Definition of mucho in English:

mucho

determiner

humorous, informal
  • Much or many.

    ‘that caused me mucho problems’
    • ‘This week I have off, and it's my intention to spend mucho time with D, packing, and hanging out with whomever I can while I have the time.’
    • ‘Tijuana, the Mexican border town south of San Diego, isn't exactly known as an incubator for culture, other than the kind of culture gringos explore after downing mucho tequila.’
    • ‘I couldn't stay all afternoon because I had mucho stuff to do, and Mark was leaving early so I asked him drop me off somewhere I could catch a bus to the skytrain.’
    • ‘With mucho dollars attesting to their greatness, brilliant tacticians of the business world were profiled in countless splashy news reports.’
    • ‘There are still mucho things that need to be done!’
    • ‘It will take many years and cost mucho money to get them all but I can't imagine it not being more than worth it.’
    • ‘I've been mucho busy with little things like taxes.’
    • ‘Given that one of them is a VP of development at Miramax and has mucho connections in the business, it might actually happen.’
    • ‘The Ontario government takes them from their parents and turns them into a freakshow roadside attraction, bringing mucho tourist dollars to northern Ontario and into government coffers but not so much into la famille Dionne.’
    • ‘Rud has spent mucho time in Edmonton but now resides in Vancouver.’
    • ‘I look like I've been involved in a drunken fracas with a broken bottle around the nose area with mucho stitching and loads of dried blood smeared around my face.’
    • ‘Never underestimate other peoples' sensitivities and touchiness; proceed, yes - but with mucho awareness.’
    • ‘Wednesday was my Dad's birthday - his 65th - and in the evening my parents had some friends over, mucho food, etc etc.’
    • ‘There's still mucho controversy about the quality of the Matrix trilogy, but very few people will argue that the original Matrix isn't a great movie.’
    • ‘Plus, when you ask for more than you want, you're showing that you have mucho confidence in yourself - and that means they'll have more in you, too.’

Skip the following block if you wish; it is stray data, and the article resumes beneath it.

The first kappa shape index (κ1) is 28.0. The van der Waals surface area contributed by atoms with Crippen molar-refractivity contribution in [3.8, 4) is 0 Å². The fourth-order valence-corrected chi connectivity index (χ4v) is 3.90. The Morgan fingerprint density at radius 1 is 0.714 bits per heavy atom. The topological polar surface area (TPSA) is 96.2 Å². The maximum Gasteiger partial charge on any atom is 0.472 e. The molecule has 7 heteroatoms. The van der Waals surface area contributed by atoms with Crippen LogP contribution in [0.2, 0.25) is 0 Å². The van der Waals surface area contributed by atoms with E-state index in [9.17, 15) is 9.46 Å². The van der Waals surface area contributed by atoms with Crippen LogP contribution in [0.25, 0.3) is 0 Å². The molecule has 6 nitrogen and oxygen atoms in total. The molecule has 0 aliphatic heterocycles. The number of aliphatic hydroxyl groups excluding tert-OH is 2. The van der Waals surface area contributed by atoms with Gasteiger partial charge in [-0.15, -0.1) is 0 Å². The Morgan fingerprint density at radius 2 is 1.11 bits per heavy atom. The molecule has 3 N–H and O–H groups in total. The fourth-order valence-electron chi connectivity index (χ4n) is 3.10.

• ‘During this White Hot Winter, I'll be trying to keep warm (a hard task when you're on a swim team), watching TV, drinking mucho hot chocolate, and making the most of my senior year of high school.’
    • ‘They are all dazzled by the prospect of mucho petro-and-gas dollars, so why not act as though we are the ‘Sheikhs of the Caribbean’, import everything we eat?’
    • ‘Went out last night with workmates for mucho beers…’
    • ‘She dropped me off at Jordan's, and Jordan and I went out for coffee and then spent the rest of the night talking and listening to mucho good music.’
    • ‘ABC hopes to capture the Latino market and grab mucho dinero without changing the network's news programming.’

adverb

humorous, informal
  • usually as submodifier Very.

    ‘he was being mucho macho’
    • ‘Thanks to Big Matt for filling in, mucho appreciated!’
    • ‘On top of that Andrew played two of my all-time favourites, so it was a mucho satisfying game.’
    • ‘I can't help but think he's mucho rich or something.’
    • ‘I have tried to emulate his laconic, ‘devil-may-care’ charm, and I have certainly taken on board his capacity to say a flippant remark at times when the rest of the world is in mucho serious mode.’
    • ‘If you're a fan of French cinema, you should definitely check out mucho celebrated director Patrice Leconte's latest flick.’
    • ‘Ehm… It wasn't exactly soon… and I'm mucho sorry for that!’
    • ‘He changed the boat's name from the sweet-and-saucy Bouy Toy to the mucho macho Duke-Stir in December 2004, according to Coast Guard records.’
    • ‘I found a lovely bedspread in lilac and goldstrips, but it was mucho expensive.’
    • ‘I respect them mucho and would carefully ponder what they had to say.’
    • ‘Larentia - Thank you mucho for the three reviews you've given me.’
    • ‘West's mucho hyped debut shows he's well on the way, although he still has some work to do.’
    very, extremely, exceedingly, exceptionally, especially, tremendously, immensely, vastly, hugely
    View synonyms

Origin

Spanish.

Pronunciation

mucho

/ˈmʊtʃəʊ//ˈmʌtʃəʊ/